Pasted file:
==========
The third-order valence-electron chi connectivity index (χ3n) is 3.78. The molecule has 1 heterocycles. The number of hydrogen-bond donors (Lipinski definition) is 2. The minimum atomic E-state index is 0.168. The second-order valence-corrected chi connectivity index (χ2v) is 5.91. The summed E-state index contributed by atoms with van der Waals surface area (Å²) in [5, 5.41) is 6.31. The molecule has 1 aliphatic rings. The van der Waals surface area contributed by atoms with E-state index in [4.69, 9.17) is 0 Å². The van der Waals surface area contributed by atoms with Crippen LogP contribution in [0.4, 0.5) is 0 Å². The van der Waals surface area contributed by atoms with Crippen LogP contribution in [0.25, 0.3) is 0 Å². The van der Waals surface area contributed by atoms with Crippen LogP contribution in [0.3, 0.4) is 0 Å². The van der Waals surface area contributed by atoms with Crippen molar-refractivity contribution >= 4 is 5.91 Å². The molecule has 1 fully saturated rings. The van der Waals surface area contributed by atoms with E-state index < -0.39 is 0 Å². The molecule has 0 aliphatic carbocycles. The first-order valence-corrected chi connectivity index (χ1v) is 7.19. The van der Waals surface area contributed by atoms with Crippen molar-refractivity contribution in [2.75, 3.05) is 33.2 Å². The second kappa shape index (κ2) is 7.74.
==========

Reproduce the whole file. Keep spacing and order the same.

The third-order valence-electron chi connectivity index (χ3n) is 3.78. The molecule has 1 heterocycles. The number of hydrogen-bond donors (Lipinski definition) is 2. The minimum atomic E-state index is 0.168. The second-order valence-corrected chi connectivity index (χ2v) is 5.91. The summed E-state index contributed by atoms with van der Waals surface area (Å²) in [5, 5.41) is 6.31. The molecule has 1 aliphatic rings. The van der Waals surface area contributed by atoms with E-state index in [4.69, 9.17) is 0 Å². The van der Waals surface area contributed by atoms with Crippen LogP contribution in [0.4, 0.5) is 0 Å². The van der Waals surface area contributed by atoms with Crippen LogP contribution in [0.25, 0.3) is 0 Å². The van der Waals surface area contributed by atoms with Crippen LogP contribution in [0.3, 0.4) is 0 Å². The van der Waals surface area contributed by atoms with Crippen molar-refractivity contribution >= 4 is 5.91 Å². The molecule has 1 fully saturated rings. The van der Waals surface area contributed by atoms with E-state index < -0.39 is 0 Å². The molecule has 0 aliphatic carbocycles. The first-order valence-corrected chi connectivity index (χ1v) is 7.19. The van der Waals surface area contributed by atoms with Crippen molar-refractivity contribution in [2.75, 3.05) is 33.2 Å². The second kappa shape index (κ2) is 7.74.